The Sami Parliament blends in seamlessly with the forests of Karasjok. But get a little closer and it has some wonderful surprises in store. Join a tour around this symbolic building.
The Sami Parliament does not seem out of place in the pine forests of Karasjok. The external walls are clad in broad strips of Siberian larch, and now that the building is a few years old, it has started to turn grey. In a few cold Karasjok winters, it will have turned a silvery colour. The most striking section of the building is the plenary assembly hall, which looks out over the tree tops. Otherwise, the Sami Parliament blends in perfectly with nature, and its impressive features need to be studied close up.
“Vandrehallen” greets you as you enter
You enter into the impressive Vandrehallen, which serves as both a foyer and a library. The simple lights suspended from the ceiling were inspired by the night sky, while the railings on the balustrade, which form an arc, were inspired by the Northern Lights. Large windows open out towards the surrounding forest.
The Library contains books in all Sami Languages
With its 30,000 volumes, the library houses Norway’s largest collection of books and documents concerning the Sami languages and Sami subjects. The library contains books in North Sami and in the eight other Sami languages. It also includes extensive specialist literature on Sami topics in the Scandinavian languages, English, Latin, German and various other languages. Children’s books in East Sami and Vulle Vuojaš, Donald Duck, in North Sami are the most readily available, while extensive works in Latin dating from the 1600s are only available upon request. The library is open to everyone.
The Sami Parliament is a functional and historical monument
Inside the library hangs a hide with King Olav’s signature from the opening of the first Sami Parliament in 1989, showing that Norway was behind the establishment of the Sami Parliament. The building itself was opened by King Harald in 2000 and was designed by Stein Halvorsen and Christian Sundby.
A tour through the corridors on Alta slate reveals a wealth of hidden treasures. A series of portraits from 1917 were painted by the artist Astrid Aasen. She painted the participants at the first Nordic Sami meeting in Trondheim in 1917. This day is now celebrated as Sami National Day in four countries. Work by both photographer Kåre Kivijärvi and artist Synnøve Persen is displayed in the library. The phrases in hammered metal on wooden walls are Sami sayings and adages.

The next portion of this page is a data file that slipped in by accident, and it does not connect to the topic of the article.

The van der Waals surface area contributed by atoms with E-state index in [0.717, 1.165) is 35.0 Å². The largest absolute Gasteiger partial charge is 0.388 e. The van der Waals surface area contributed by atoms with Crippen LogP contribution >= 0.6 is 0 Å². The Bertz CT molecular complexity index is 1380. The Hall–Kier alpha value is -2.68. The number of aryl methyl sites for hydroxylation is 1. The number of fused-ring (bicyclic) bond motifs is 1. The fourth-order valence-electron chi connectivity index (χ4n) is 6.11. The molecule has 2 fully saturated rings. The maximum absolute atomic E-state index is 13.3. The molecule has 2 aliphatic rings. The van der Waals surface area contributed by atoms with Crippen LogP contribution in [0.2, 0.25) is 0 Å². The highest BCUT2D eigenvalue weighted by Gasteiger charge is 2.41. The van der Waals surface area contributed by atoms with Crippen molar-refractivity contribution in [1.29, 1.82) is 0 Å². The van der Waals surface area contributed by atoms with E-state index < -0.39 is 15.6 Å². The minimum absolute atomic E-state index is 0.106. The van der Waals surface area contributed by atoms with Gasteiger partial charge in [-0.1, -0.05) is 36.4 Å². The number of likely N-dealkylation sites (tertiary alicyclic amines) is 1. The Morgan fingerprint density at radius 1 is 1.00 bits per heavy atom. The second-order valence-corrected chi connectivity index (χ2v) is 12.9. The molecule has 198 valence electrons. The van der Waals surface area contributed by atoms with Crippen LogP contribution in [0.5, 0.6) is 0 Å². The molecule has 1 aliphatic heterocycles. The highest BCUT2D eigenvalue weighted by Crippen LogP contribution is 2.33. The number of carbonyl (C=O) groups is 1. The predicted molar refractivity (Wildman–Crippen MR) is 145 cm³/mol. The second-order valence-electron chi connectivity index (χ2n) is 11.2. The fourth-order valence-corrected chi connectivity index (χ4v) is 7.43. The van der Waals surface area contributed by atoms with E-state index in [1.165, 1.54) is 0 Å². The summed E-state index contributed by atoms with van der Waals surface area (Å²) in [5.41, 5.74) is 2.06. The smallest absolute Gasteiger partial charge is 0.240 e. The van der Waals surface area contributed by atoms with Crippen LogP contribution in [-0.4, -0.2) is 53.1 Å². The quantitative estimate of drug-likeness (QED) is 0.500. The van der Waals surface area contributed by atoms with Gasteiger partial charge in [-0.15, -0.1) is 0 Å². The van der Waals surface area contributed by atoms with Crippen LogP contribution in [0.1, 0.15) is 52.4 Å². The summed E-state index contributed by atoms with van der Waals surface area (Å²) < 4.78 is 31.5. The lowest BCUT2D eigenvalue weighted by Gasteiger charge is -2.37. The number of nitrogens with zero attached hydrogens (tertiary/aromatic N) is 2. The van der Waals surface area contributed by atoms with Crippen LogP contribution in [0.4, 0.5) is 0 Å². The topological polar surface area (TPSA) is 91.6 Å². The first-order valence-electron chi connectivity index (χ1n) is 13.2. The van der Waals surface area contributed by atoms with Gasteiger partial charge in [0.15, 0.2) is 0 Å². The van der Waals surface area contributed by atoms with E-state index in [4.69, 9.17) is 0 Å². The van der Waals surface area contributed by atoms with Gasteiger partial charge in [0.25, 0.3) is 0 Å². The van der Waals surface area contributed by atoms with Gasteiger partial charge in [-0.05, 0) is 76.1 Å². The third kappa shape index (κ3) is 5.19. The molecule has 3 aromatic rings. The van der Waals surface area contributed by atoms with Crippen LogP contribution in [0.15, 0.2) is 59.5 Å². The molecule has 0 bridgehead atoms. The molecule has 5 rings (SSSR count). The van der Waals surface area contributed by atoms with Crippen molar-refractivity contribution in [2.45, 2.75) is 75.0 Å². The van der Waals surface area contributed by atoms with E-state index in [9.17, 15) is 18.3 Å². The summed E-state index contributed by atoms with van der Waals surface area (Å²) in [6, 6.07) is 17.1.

As you enter the plenary assembly hall, at the very heart of the Sami Parliament, your attention is drawn to the huge blue picture by Hilde Schanke Pedersen. It is a concrete slab with abstract motifs, but the blue background colour and gold details evoke thoughts of the light and the landscape of the Sami region. The hall is semi-circular in shape and has a peaked structure, and from high windows the light floods down onto a simple interior in untreated wood. The lavvu shape of the plenary assembly hall was apparently inspired by the way in which the people of the north place wood out to dry in piles after felling and trimming it.
There are 39 representatives
The Sami region is divided into seven constituencies, one of which is Southern Norway south of the Sami region. A total of 39 representatives are elected from these constituencies. These representatives represent both their own Sami parties and national political parties. A total of 14,000 people in Norway are registered in the Sami electoral register. To be eligible for inclusion, you must have at least one great grandparent who speaks or spoke Sami and you must “feel” Sami. As a result of the official line of Norwegianisation that Norway pursued for much of the 20th century, many people of Sami extraction did not wish to register, but the number is steadily rising.